Do you recall in 7th grade biology (Life Science) class you learned about the life span of a mosquito or some other annoying instinct. There was a video (at least in my 7th grade) where you watched the fly hatch, become larva, reproduce and die quickly. Usually it only took 1 class period to discuss.
Anyway, as I thought I of non-compete agreements this morning, it reminded me of that video and mosquitoes. Why the connection? Because I think each are annoying hindrances to enjoying one’s life to the fullest. Seriously.
So, what does the Life-cycle of a non-compete agreement look like?
Day 1: Agreement is drafted (by either protectionist employer or attorney)
Day 1-365: Agreement is presented to employee (in Virginia, this can be done at any time, from the day you start, until year 30 of employment).
Employee is told they can sign or be fired. Few are allowed to negotiate.
Day 2-1200: Employee decides to leave employer for green pastures.
Day 1201: Employer and or his overpriced attorney draft a cease and desist letter to the employee threatening a lawsuit.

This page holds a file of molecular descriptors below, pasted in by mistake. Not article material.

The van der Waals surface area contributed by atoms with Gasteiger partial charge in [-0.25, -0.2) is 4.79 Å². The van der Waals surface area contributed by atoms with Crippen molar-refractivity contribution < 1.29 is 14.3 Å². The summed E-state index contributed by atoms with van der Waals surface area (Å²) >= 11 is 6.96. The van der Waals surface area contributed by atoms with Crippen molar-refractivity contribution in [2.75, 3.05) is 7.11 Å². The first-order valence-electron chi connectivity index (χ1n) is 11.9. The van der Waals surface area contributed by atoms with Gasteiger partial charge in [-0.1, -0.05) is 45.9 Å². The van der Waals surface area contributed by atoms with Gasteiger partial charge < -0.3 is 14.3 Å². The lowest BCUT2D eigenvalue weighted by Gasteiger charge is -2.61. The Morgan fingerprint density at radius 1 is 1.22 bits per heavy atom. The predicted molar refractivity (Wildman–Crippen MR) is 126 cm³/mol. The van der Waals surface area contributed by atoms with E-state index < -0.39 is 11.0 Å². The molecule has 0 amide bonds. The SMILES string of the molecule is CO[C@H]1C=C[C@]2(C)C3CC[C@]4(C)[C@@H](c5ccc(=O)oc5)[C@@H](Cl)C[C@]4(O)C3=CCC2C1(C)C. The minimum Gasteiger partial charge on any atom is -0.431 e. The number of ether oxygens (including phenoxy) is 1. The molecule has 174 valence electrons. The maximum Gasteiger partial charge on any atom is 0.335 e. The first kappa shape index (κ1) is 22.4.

This is where the life-cycle of a non-compete agreement gets confusing. Traditionally, in nature, these agreements take 1 of 3 paths:
Path 1: Everyone is full of hot air, and no legal action is taken – just threats.
Path 2: Employer sues, asking the Court to enjoin the employee from working. A preliminary injunction hearing is held and Court decides whether or not employees actions are harmful, etc.
Court either enjoins, or does not enjoin the work – and a hearing is scheduled on the merits of the case for months away. Eventually a judge or jury (or arbitrator) rules on the merits of the action and whether or not the employee caused any actual financial damages to employer, and rules whether the agreement is reasonable at all.
Path 3: Litigation begins and everyone burns out, spends too much on attorneys fees, and a settlement agreement is reached out of court – with new terms of how the employee will and will not act.
What determines whether or not your non-compete agreement is on Path 1, 2 or 3? Usually it depends on (1) the nature of your actions; and (2) the ego of your employer. No seriously. Ego is everything in these cases, coupled with how you may or may not have breached the agreement.
I am not a biologist, or a social scientist, but as an attorney with experience, I can usually tell you what may happen in your case (ie – litigation, or not). Want to know the life-cycle of your employment agreement?
Dan and I don’t have a 45 minute video on the subject yet, but we do have a book, and time to help employees one on one.